Chronic obstructive pulmonary disease (COPD) is an inflammatory lung disease that impedes airflow and is a major cause of morbidity and mortality worldwide (1–3). The American Thoracic Society estimated that 15% of COPD cases in the general population can be attributed to occupational exposures (4,5). Specifically, occupational exposures to vapor-gas, dust, and fumes (VGDF) have been associated with COPD (4,6). Investigating differences between rural and urban workers in respiratory disease outcomes (including COPD) first requires characterization of occupational VGDF exposures overall. Although rural communities have many agriculture-related jobs, which have received the focus of previous studies, employment in nonagricultural jobs also is common; therefore, VGDF exposures both in agricultural and nonagricultural jobs in rural communities should be assessed.
Occupational exposure to VGDF can be assessed by various methods. One method is a job-exposure matrix (JEM), which eliminates reporting bias that might occur with self-reports of occupational exposure (7). An expert-based JEM developed by CDC specifically for COPD risk (COPD JEM) provides a method to assess overall VGDF exposure and subcomponents of VGDF, including vapor-gas, total dust, mineral dust, organic dust, and fumes. The distribution of occupational groups and occupational exposures to VGDF among workers in a rural county was analyzed and contrasted with the occupational groups and occupational exposures from a previous study of workers in urban communities (8). This report provides insight into differences in occupational exposures in a rural and an urban population. Data can be used by epidemiologists and other researchers to identify areas for additional study and by occupational health professionals, industrial hygienists, and policy makers to identify opportunities for interventions.
Data in this report were obtained from the baseline questionnaire completed by adults aged ≥18 years in the Keokuk County Rural Health Study (KCRHS), a community-based prospective cohort study of residents in a rural Iowa county, with a 2010 population of 10,500. Data were collected in three rounds of testing during 1994–2011 (9). Round 1 was administered during 1994–1998, round 2 during 1999–2004, and round 3 during 2006–2011. The questionnaire asked participants about all current and previous occupations. The free-text occupational information was used by CDC expert coders to assign a 2002 U.S. Census occupational code (COC) to each participant’s last reported job. Occupational exposure was assigned to each occupational code using COPD JEM.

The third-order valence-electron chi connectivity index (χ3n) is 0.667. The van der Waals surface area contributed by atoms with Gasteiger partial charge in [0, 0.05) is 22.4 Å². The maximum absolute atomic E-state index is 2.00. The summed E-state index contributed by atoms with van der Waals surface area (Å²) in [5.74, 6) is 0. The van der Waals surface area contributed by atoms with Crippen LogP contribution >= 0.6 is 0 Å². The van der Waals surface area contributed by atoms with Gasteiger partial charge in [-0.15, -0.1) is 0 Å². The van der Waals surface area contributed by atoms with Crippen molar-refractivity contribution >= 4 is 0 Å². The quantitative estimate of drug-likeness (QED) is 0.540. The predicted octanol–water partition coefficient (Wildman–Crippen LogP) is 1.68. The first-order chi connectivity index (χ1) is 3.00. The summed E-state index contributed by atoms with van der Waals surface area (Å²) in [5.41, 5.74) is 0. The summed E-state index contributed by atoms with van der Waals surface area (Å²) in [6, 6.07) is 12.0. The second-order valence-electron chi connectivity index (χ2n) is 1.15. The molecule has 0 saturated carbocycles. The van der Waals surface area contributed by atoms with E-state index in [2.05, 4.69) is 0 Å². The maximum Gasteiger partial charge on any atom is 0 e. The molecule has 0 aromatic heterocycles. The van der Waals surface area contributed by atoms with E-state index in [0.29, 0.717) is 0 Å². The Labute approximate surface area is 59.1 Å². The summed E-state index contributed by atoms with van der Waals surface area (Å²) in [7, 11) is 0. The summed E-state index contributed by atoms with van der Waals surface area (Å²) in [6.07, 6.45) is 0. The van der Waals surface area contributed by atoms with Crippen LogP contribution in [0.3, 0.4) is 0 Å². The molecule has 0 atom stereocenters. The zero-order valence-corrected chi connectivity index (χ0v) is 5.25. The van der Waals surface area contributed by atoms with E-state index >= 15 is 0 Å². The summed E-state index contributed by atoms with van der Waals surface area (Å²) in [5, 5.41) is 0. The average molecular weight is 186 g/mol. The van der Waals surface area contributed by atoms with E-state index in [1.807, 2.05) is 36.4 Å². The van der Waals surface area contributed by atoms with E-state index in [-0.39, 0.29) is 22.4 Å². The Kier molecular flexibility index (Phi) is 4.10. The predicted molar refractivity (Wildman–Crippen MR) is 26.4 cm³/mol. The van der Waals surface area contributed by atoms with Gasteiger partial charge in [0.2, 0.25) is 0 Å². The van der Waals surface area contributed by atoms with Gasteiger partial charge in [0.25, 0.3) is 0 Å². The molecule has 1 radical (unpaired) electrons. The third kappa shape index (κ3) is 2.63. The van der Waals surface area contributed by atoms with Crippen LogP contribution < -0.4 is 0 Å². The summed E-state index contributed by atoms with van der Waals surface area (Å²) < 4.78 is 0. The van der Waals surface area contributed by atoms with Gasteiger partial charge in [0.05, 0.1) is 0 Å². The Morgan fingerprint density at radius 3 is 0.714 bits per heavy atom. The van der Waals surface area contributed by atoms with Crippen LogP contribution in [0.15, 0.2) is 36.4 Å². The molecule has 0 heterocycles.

COPD JEM was constructed by an industrial hygienist who assessed the likelihood and severity of exposure to total VGDF and assigned a total VGDF exposure score of none or low (score of 1), medium (score of 2), or high (score of 3) to each COC (8). The hygienist similarly assigned separate exposure scores for the subcomponents of VGDF (i.e., vapor-gas, total dust, mineral dust, organic dust, and fumes). These preliminary exposure scores were reviewed by two certified industrial hygienists, and then all three experts held meetings and assigned a final consensus exposure score.